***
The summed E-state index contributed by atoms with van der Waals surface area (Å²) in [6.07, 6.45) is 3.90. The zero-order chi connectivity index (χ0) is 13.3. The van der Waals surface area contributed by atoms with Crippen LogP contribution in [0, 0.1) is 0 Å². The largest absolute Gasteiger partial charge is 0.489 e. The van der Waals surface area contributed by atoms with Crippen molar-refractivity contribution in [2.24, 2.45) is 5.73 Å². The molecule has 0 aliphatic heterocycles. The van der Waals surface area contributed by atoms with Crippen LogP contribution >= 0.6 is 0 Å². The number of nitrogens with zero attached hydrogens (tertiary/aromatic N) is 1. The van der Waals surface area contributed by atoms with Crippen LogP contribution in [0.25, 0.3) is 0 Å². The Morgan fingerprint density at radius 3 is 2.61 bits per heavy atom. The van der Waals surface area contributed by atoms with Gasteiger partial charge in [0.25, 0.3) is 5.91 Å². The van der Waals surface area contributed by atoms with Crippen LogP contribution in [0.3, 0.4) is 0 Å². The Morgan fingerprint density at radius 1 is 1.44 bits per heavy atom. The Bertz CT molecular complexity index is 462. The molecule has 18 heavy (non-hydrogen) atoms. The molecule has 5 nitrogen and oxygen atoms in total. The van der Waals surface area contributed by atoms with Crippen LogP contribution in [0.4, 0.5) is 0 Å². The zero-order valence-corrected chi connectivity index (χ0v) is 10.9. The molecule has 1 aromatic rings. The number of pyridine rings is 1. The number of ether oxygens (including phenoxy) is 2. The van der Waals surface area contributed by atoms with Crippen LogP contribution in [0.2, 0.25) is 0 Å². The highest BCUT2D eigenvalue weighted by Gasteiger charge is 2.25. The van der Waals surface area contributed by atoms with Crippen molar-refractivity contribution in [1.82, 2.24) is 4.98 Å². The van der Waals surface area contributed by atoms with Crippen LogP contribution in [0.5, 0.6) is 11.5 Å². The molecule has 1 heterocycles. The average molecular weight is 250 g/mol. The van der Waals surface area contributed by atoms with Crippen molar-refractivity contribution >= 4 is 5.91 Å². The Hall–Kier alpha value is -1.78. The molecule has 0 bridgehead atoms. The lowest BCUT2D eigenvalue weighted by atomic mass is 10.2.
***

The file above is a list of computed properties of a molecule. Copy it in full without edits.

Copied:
The summed E-state index contributed by atoms with van der Waals surface area (Å²) in [6.07, 6.45) is 3.90. The zero-order chi connectivity index (χ0) is 13.3. The van der Waals surface area contributed by atoms with Crippen LogP contribution in [0, 0.1) is 0 Å². The largest absolute Gasteiger partial charge is 0.489 e. The van der Waals surface area contributed by atoms with Crippen molar-refractivity contribution in [2.24, 2.45) is 5.73 Å². The molecule has 0 aliphatic heterocycles. The van der Waals surface area contributed by atoms with Crippen LogP contribution >= 0.6 is 0 Å². The number of nitrogens with zero attached hydrogens (tertiary/aromatic N) is 1. The van der Waals surface area contributed by atoms with Crippen LogP contribution in [0.25, 0.3) is 0 Å². The Morgan fingerprint density at radius 3 is 2.61 bits per heavy atom. The van der Waals surface area contributed by atoms with Gasteiger partial charge in [0.25, 0.3) is 5.91 Å². The van der Waals surface area contributed by atoms with Crippen LogP contribution in [0.3, 0.4) is 0 Å². The Morgan fingerprint density at radius 1 is 1.44 bits per heavy atom. The Bertz CT molecular complexity index is 462. The molecule has 18 heavy (non-hydrogen) atoms. The molecule has 5 nitrogen and oxygen atoms in total. The van der Waals surface area contributed by atoms with Crippen LogP contribution in [0.4, 0.5) is 0 Å². The zero-order valence-corrected chi connectivity index (χ0v) is 10.9. The molecule has 1 aromatic rings. The number of pyridine rings is 1. The number of ether oxygens (including phenoxy) is 2. The van der Waals surface area contributed by atoms with Crippen LogP contribution in [0.2, 0.25) is 0 Å². The highest BCUT2D eigenvalue weighted by Gasteiger charge is 2.25. The van der Waals surface area contributed by atoms with Crippen molar-refractivity contribution in [1.82, 2.24) is 4.98 Å². The van der Waals surface area contributed by atoms with Crippen LogP contribution in [0.5, 0.6) is 11.5 Å². The molecule has 1 heterocycles. The average molecular weight is 250 g/mol. The van der Waals surface area contributed by atoms with Crippen molar-refractivity contribution >= 4 is 5.91 Å². The Hall–Kier alpha value is -1.78. The molecule has 0 bridgehead atoms. The lowest BCUT2D eigenvalue weighted by atomic mass is 10.2.